In step 3, the critical adjustment points are translated from pixel measurements in the image to absolute size measurements in some unit of measure such as centimeters or inches. Such a translation, or calibration function, is possible only if an absolute measure of length can be reliably found in the photograph, or if the user supplies an independent measure that can be correlated to one in the image. Examples of such absolute measures within the image include, but are not limited to, an object of known size, such as a piece of paper, attached to the wall behind the user. Examples of independent measures include, but are not limited to, the height of the user. Preferably the translation compensates for the optical aberrations caused by the digitization process, which cause pixels at the edge of the image to be larger than pixels at the center.

In step 4, the critical points of the garment are adjusted to match the critical points from the initial image of the user. Preferably, this step of adjustment is performed according to the discrete size transforms between different sizes of the actual garment, such that the spatial configuration of the adjusted garment conforms to a possible size of the actual garment itself.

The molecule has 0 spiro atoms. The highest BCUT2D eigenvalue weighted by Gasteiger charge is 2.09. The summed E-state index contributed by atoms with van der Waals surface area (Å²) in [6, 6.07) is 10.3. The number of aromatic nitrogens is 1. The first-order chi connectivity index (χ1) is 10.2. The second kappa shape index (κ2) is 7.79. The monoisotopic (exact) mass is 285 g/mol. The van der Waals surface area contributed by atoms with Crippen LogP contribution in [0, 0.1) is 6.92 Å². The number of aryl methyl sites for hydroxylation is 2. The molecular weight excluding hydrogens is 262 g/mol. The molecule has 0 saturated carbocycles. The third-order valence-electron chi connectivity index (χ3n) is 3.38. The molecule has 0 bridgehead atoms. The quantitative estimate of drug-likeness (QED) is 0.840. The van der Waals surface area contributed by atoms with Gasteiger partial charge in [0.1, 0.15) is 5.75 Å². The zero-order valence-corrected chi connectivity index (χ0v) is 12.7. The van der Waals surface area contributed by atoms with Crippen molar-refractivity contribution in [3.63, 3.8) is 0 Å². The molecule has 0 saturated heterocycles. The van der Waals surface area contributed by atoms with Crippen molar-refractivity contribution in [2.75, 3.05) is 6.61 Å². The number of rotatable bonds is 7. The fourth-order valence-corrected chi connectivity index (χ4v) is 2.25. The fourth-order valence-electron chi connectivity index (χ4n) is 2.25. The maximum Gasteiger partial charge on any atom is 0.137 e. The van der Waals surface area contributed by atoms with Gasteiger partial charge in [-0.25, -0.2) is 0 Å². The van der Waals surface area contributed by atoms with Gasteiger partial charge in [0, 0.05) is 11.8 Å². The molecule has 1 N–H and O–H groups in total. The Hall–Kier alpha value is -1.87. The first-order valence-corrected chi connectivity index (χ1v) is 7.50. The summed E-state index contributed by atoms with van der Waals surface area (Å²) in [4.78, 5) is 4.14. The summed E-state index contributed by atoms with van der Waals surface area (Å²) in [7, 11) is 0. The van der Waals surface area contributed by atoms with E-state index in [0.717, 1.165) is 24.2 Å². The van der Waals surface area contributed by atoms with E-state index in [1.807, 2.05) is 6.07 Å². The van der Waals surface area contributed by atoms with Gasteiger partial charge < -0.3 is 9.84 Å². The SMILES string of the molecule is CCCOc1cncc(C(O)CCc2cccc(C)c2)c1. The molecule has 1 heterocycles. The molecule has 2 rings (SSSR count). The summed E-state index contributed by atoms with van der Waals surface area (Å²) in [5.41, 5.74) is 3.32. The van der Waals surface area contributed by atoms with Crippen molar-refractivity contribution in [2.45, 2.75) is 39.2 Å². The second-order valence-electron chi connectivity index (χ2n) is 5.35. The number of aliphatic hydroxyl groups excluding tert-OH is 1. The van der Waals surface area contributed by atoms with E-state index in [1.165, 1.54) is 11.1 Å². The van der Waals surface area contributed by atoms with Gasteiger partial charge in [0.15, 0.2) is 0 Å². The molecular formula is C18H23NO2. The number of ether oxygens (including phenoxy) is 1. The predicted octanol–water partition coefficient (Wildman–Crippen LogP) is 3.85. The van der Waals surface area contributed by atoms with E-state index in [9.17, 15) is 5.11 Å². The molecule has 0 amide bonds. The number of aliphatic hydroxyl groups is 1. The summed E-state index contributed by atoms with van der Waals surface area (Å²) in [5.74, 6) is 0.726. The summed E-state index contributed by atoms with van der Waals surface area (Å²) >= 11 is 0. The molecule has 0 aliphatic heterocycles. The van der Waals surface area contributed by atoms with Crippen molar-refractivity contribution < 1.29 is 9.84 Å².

In step 5, preferably the output image is adjusted to improve its overall appearance before being displayed. For instance, the apparent lighting on the garment image could be matched to the apparent lighting on the user image. The direction of lighting can be analyzed by translating the image into HSV (Hue, Saturation and intensity (V)) color space, finding a flat area of the user image (for instance the center of the stomach), and determining the differences in the V component as compared to angled areas (for instance the sides of the body of the user). Once the lighting direction has been determined, ray tracing techniques can be used to adjust the original image to the desired state. Additionally, the color of the garment can be adjusted according to a palette presented to the user of possible garment colors. Here again the HSV garment image is adjusted so that the H and S components match properly.

In step 6, the background of the output image is then optionally and preferably changed, for example to a color scheme which complements the color of the garment.

In step 7, the final output image is then displayed to the user on a GUI (graphical user interface). The output image is a composite image of the garment dressed on the image of the user.

FIG. 3 shows a particularly preferred embodiment of the present invention, which is an exemplary method for displaying garments for purchase over the Internet.

In step 1, the user sends a picture of the body of the user to the vendor of garments over the Internet. As noted previously, optionally the picture could be of someone else, such as a child for example, for whom the user wishes to purchase clothing. The picture can be sent to the vendor in several forms. For example, a printed picture could be sent via the regular postal service to a service center. The picture would then be scanned and submitted to the web site of the vendor.

Alternatively and preferably, users who have the ability to scan printed pictures or have a digital camera for obtaining digital still images, could send their pictures to the vendor web site over the Internet.